Behold, two videos with very different views on a subject: and this is only the beginning of our curated exploration of fan-made music videos. Stay tuned for more opinion and analysis.
If you want to be a part of the discussion, send us fan videos, whether you made them or not, and we’ll take a look and see what make them tick.
When TikiKiti first started rating videos we found several different types of videos and knew we needed to break up our ratings by categories. The mashup video is one of the types. But, when we started we found that “mashup” meant different things to different people. When making a music video some producers would take existing music videos and mash up the songs together to create a single video. At TikiKiti we looked at this and decided we didn’t want to rate these. There just wasn’t enough creativity there.
What we did like were videos put to a single song, but the images were garnered from all over YouTube. This type of video is still one of my personal favorites because they are consistently very creative, have a variety of different production features added, and, especially, quality editing. In fact, the editing is what brings the other categories together.
Some examples of great videos are those done by Jesse Locke.
Jesse has a certain style whereby his videos are usually face-paced but with some very recognizable clips. He says he normally spends about 12 hours on a mashup video — maybe more.
Other type of mashup is this by Luis Perez:
This mashup is brilliant in how it has taken some very abstract imagery and pieced them together, overlapping them and adding color to form a cohesive video that fits the music perfectly.
Another video that puts visuals to an instrumental is by Ezzion for the song Alwaysfall by Drip-133:
This exceptional video has taken clips from old films — very old films — and edited them to create a narrative of sorts.
Something seemingly basic as this done to a Linkin Park song, Roads Untraveled, produced by Владимир Черепанов:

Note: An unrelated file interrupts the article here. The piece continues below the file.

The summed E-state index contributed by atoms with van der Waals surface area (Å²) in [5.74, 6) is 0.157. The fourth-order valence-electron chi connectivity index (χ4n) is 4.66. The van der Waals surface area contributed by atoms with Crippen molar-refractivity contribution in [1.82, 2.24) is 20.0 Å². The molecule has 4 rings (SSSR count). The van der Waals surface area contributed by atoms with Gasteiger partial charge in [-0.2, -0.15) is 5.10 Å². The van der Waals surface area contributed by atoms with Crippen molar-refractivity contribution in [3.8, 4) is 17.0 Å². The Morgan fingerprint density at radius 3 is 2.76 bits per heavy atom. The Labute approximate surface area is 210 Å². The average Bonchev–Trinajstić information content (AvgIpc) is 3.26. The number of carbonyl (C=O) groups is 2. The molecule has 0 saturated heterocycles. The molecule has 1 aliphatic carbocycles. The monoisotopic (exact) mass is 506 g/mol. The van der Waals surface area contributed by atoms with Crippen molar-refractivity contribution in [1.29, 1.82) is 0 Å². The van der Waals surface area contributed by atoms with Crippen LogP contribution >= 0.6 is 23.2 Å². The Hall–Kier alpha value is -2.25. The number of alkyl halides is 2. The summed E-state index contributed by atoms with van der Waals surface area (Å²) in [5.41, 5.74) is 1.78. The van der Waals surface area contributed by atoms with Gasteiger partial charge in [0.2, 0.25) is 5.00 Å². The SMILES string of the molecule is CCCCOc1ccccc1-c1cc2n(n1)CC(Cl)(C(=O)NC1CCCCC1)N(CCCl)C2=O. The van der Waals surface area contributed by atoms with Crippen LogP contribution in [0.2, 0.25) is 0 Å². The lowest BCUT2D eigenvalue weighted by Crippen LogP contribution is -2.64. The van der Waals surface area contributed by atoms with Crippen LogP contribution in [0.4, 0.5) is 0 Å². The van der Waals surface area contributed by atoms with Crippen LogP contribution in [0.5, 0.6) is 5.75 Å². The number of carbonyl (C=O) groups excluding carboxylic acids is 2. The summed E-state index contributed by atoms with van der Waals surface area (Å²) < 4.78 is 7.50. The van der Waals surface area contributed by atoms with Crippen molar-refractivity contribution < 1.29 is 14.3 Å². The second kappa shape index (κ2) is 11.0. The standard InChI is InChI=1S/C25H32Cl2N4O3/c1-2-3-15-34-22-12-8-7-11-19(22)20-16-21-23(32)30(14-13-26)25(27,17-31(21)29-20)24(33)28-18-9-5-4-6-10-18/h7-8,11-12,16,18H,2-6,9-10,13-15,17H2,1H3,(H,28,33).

This video mixes clips of the band with some very captivating images of flying whales. I’m reminded of Disney’s Fantasia 2000. Although many of the images are literal — in that they reflect the song lyrics exactly — such as shots of driving down deserted roads, the producer has put them together to create something different. The editing leaves the viewer asking some questions about what it was they just watched.
Is it a Mashup or a Narrative? Sometimes mashup videos are constructed using various videos of a single artist or event. As with this video produced by XDinoStephX for the Halsey song, Hurricane.
The production quality on this production was rated very high because of how the various videos were put together to create a similar look and feel. Sometimes filters or other color changes features are used to create a cohesive appearance. Most Lana del Rey videos use these features to create a look that is similar to LDR’s own videos:
With all this said, a good mashup does not need to be a fast paced, quickly edited, epileptic video. Sometimes a good mashup can take just one video and edit it to create a space when wrapped with a song. An example is this video by the Deftones of their song Riviére as produced by The Unseen.
The mashup video is one of the more creative categories that TikiKiti rates. There is such a wealth of source material that the producer will likely spend more time finding just the right shot for each edit then most anything else. When the producer begins adding original elements, such as text, filters and other effects, is when the mashup becomes a remarkable music video.